I always end up toying with the analogy of De Niro and Di Caprio - both amongst the finest ever screen actors. De Niro, like Springsteen, can so easily take on everyman but Di Caprio is always taken less seriously (at least until very recently) because he was always seen as "pretty". The Springsteen versus Mellencamp comparison has perhaps left a similar legacy - particularly when it all started with the ridiculous "Cougar" monicker.

Mellencamp can rock it up as well as anyone but his convictions are serious and his motives genuine. Symbolically, on the cover of "Scarecrow", there is a line drawn through the name "Cougar" and this is undoubtedly the moment when a musical line was drawn as well. It has all the emotional highs and lows of "Born In The USA" and is far more obviously angry.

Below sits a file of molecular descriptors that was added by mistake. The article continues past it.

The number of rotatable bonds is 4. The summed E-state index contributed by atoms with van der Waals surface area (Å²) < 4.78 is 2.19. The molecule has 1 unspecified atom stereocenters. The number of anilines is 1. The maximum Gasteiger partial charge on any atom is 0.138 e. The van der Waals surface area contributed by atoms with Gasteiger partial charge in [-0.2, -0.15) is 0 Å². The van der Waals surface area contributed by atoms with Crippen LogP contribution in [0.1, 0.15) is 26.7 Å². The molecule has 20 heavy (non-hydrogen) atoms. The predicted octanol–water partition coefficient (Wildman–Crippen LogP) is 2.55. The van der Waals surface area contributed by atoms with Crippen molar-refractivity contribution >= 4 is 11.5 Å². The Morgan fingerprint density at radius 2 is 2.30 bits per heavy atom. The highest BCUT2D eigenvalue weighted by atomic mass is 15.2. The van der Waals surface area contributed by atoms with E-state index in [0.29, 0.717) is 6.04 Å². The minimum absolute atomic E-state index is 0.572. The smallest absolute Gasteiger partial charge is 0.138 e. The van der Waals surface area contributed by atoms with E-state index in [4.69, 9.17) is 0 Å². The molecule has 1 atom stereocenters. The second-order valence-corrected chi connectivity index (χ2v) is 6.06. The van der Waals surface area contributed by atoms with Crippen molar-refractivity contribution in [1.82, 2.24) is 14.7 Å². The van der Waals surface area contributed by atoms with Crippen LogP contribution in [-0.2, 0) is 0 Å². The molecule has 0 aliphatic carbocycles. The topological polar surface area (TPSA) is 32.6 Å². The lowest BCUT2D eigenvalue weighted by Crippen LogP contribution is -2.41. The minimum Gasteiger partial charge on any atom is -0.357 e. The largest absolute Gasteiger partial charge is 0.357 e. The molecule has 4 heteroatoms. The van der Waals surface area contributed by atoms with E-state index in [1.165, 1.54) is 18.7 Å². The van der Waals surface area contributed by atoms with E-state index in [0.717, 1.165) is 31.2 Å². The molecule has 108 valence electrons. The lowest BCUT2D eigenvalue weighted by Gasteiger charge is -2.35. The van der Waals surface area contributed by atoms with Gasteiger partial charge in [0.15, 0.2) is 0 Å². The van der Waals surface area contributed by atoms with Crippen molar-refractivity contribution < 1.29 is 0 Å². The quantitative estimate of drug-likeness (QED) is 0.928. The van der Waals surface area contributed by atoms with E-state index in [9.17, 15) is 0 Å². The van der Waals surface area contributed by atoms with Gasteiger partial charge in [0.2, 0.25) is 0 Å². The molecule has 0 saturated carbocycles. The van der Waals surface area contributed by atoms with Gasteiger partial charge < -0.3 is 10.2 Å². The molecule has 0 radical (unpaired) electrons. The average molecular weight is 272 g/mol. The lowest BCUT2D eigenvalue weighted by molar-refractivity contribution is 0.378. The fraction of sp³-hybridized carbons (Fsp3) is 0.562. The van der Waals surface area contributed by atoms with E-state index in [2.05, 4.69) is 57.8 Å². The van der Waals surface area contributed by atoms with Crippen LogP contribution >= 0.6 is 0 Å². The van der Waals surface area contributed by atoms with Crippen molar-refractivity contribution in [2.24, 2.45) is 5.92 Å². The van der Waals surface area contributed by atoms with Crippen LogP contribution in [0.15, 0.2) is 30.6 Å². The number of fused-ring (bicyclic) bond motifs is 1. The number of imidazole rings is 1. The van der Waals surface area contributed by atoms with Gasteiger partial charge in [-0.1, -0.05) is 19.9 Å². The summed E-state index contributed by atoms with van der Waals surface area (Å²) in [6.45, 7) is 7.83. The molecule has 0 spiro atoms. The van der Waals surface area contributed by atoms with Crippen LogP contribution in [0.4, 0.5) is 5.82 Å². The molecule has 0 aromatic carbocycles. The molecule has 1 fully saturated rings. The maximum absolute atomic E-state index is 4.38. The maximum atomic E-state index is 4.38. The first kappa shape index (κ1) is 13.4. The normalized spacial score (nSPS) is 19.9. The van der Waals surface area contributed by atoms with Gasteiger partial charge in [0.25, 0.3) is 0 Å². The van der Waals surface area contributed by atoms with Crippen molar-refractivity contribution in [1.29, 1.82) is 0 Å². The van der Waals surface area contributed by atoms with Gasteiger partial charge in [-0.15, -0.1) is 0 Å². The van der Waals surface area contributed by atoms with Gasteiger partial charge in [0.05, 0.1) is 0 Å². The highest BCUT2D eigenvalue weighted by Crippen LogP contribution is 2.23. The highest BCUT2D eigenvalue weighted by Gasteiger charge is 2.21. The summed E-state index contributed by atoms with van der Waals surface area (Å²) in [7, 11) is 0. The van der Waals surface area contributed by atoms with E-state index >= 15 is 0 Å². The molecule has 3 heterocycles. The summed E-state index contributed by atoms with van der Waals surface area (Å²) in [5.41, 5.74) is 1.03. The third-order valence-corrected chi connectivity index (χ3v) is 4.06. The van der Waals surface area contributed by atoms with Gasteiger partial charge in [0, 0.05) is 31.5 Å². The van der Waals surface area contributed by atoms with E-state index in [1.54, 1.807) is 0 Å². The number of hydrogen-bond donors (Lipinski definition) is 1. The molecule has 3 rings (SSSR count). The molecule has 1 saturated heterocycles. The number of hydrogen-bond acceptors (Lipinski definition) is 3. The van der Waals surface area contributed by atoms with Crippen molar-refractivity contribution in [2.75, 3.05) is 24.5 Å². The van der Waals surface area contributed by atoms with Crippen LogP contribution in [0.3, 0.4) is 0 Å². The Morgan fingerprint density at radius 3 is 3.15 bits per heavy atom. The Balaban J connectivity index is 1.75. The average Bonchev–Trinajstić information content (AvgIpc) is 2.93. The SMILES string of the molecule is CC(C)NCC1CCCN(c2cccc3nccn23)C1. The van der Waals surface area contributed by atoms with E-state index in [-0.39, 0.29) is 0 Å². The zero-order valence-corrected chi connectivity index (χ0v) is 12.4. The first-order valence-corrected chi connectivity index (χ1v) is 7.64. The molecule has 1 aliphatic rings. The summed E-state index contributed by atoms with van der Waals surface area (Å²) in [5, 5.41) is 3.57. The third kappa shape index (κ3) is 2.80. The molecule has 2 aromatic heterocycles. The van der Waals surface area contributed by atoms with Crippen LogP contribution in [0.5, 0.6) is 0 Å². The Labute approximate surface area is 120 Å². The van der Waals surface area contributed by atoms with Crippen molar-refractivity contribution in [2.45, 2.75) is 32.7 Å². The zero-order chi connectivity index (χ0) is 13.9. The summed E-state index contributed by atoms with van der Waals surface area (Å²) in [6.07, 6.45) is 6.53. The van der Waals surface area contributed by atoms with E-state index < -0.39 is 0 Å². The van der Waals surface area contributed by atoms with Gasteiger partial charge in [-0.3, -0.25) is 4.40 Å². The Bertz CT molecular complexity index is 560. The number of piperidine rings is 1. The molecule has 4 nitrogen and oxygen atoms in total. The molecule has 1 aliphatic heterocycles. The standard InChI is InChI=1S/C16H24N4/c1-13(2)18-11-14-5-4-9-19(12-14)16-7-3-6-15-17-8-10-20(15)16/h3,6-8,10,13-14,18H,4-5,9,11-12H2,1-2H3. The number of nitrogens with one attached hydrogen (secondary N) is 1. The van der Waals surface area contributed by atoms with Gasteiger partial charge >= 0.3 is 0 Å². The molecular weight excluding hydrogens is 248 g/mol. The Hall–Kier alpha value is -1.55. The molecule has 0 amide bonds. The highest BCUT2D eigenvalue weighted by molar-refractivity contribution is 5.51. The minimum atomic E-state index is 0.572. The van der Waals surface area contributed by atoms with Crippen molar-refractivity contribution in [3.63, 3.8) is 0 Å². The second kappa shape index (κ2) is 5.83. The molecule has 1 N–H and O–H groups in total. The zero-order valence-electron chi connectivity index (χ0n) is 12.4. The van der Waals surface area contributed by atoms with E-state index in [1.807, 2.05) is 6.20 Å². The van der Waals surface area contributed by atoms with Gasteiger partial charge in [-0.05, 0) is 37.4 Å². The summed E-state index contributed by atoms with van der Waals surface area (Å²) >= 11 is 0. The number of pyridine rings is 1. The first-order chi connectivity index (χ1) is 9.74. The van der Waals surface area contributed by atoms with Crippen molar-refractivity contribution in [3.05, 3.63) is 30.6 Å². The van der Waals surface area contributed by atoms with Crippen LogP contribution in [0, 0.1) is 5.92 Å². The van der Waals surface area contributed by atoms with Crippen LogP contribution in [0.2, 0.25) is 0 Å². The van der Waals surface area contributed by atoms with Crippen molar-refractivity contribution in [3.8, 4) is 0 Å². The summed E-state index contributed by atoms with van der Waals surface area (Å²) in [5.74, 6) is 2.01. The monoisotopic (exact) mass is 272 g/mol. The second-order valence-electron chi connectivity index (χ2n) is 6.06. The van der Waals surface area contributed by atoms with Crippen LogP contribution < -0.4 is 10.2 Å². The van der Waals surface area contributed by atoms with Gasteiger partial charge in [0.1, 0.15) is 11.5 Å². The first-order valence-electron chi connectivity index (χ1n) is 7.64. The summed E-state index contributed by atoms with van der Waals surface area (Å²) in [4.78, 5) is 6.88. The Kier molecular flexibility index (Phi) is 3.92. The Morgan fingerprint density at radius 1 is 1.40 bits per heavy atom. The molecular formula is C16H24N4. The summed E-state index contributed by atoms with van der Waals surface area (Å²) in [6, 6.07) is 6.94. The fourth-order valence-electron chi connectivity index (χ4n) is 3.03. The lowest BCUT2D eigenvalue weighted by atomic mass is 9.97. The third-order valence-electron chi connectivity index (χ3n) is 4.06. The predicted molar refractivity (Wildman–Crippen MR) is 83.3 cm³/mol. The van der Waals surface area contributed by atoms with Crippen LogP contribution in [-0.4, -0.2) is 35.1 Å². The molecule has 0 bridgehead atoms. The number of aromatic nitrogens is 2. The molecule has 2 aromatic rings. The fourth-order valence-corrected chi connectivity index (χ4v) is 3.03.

However, whereas Springsteen was experimenting a little in terms of production and promotion in order to broaden his reach, Mellencamp seems to have been very consciously stripping out anything that would play to his 'former existence'. For that, his record now provides greater sense of tension and cohesion - more in line with "Darkness" or indeed the gloomier "Tunnel Of Love". It may be its lack of familiarity (at least to British ears) but that deficiency is one I would urge you to correct.